•  Your heart speeds up to get the oxygen around your body so it can be strong, fast and powerful.

•  Your muscles feel tight. This is because your brain has sent fuel (hormones, oxygen and adrenaline) to your arms (in case they need to fight the danger – but you probably won’t want to do that) and to your legs in case they need to run from it (okay – you might want to do that.)

•  You might feel shaky or sick in your tummy. This is because your digestive system – the part of the body that gets the nutrients from the food you eat – shuts down so that the fuel it was using to digest your food can be used by your arms and legs in case you have to fight or flee.

•  You might feel like crying. Crying helps to relieve stress – it’s the body’s way of calming itself down. 

•  You might feel like yelling (to fight the ‘danger’) or running away (to escape it).

•  You might feel like hurting someone. This is really normal, but remember that if you hurt someone with your words or your body, it will always land you in trouble. An angry brain is great at fuelling you up to be strong, fast and powerful, but not so great at thinking things through. Don’t believe it when it tells you to fight or hurt people or things. Here’s why …

What happens in your brain when you get angry?

Brains have been practicing anger for millions of years, so they’re pretty excellent at getting you ready to protect yourself from whatever it is that’s made you angry. When something happens to make you angry, your brain fuels you up quickly and automatically to respond. The problem is that an angry brain isn’t always the smartest brain and just because it’s telling you to respond a certain way, doesn’t mean it’s the best idea.

Your brain tries to make you strong, fast and powerful – kind of like a superhero – but anger can make people make really dumb decisions. When you’re angry, your intelligence drops by about 30%, so you’ve got awesome speed and strength, but your brain won’t be thinking so clearly. That’s a dangerous combo and if you don’t get a hold of your brain and set it on the right track again, you could end up more of a villain than a superhero. There’s nothing wrong with feeling angry. Everyone gets angry from time to time. The difference is that heroes are thinkers and they don’t hurt people. The not-so-heroic make silly decisions and even if they don’t mean to, they hurt people along the way. 

There’s a simple difference between the two and it’s about which part of the brain is in charge. Here’s how to make sure you’ve got the right part working for you.

Try this … Make a fist so your fingers are curled over your thumb. Now, as explained by neuropsychiatrist Dr Dan Siegel, imagine that this fist is your brain. At the top are the higher parts of the brain that help you think clearly. (In your real brain, it’s just behind your forehead). This part of the brain is responsible for reasoning, using all the information you have to make good decisions, your creativity, and your intuition (listening to your heart and that little voice inside you that tends to know what’s best for you).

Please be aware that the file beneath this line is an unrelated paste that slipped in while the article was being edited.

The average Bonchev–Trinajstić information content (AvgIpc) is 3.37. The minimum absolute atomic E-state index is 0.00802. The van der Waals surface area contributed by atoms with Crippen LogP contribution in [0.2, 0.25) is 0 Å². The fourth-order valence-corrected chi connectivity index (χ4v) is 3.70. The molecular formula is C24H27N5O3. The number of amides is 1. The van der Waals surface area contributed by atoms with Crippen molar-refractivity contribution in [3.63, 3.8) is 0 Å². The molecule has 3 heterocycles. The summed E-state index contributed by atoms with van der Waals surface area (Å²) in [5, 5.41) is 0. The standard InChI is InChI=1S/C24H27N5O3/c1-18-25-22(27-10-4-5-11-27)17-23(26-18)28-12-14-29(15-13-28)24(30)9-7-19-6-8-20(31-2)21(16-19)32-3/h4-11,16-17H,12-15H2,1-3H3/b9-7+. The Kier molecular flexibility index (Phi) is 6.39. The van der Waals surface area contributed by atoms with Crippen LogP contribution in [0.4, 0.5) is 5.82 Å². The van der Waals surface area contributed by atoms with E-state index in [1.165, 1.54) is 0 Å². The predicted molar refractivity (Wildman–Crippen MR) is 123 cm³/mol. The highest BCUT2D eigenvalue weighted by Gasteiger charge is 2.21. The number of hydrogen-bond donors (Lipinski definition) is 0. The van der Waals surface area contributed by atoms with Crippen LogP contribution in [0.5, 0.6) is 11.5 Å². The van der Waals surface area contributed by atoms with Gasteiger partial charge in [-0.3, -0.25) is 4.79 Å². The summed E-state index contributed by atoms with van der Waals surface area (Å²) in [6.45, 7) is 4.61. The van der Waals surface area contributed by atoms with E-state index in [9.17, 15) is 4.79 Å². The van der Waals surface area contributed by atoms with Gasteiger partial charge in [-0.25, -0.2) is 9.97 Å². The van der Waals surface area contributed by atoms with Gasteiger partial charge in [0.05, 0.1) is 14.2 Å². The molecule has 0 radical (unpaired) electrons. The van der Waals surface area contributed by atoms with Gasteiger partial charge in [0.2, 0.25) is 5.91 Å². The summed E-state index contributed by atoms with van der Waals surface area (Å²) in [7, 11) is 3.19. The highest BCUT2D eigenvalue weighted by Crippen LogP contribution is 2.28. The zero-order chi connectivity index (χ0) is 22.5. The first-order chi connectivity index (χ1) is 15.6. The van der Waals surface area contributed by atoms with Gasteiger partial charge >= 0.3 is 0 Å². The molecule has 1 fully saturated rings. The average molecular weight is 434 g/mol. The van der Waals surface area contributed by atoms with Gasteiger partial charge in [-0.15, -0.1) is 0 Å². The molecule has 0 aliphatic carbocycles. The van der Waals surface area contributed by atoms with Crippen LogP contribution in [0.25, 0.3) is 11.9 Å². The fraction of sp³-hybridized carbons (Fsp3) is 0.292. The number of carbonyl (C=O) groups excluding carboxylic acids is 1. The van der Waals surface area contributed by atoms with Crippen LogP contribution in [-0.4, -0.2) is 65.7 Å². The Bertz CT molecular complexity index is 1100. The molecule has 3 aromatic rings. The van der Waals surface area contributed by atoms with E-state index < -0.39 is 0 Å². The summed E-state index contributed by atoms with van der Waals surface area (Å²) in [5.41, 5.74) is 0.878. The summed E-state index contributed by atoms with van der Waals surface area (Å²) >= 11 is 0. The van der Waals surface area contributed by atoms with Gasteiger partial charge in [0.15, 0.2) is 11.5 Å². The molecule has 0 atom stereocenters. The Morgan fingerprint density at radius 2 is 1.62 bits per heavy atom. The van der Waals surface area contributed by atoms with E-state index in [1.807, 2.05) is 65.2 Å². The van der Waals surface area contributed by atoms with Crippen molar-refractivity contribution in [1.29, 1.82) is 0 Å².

Then there’s the lower part of your brain. This part helps to control the physical processes that keep you alive – breathing, blood pressure, seeing, hearing, tasting, listening, sleeping. It’s also responsible for instinctive behaviour, which is when you respond to things automatically, super-quickly and without really thinking. Instinctive responses keep you safe. If there’s, say, a lion coming at you, you could be in a bit of trouble if you had to take time to think about whether or not you should get out of the way. 

The bottom part of the brain responds to things without a lot of thought. It’s automatic, instinctive and impulsive. It’s great when there’s real danger, but not so great when situations need more thought and consideration – which is most of the time. This is why you need the higher brain to be in charge. When it’s involved in behaviour, you can be reasonable, flexible and thoughtful. You’ll still do everything you need to do to keep yourself alive, but you’ll do them sensibly and when you actually need to.

When you get angry, the lower brain takes over. It gets so activated that it floods the higher brain and stops it from working. Without your thinking, sensible higher brain, your lower brain can get up to some crazy stuff.

Remember that the lower brain does things without thinking, so it can get a bit reckless when the higher brain isn’t in control of it. The part that co-ordinates your higher brain and your lower brain exists behind your forehead. When you get angry, that area stops working and the higher brain disconnects from the lower brain.

handbrain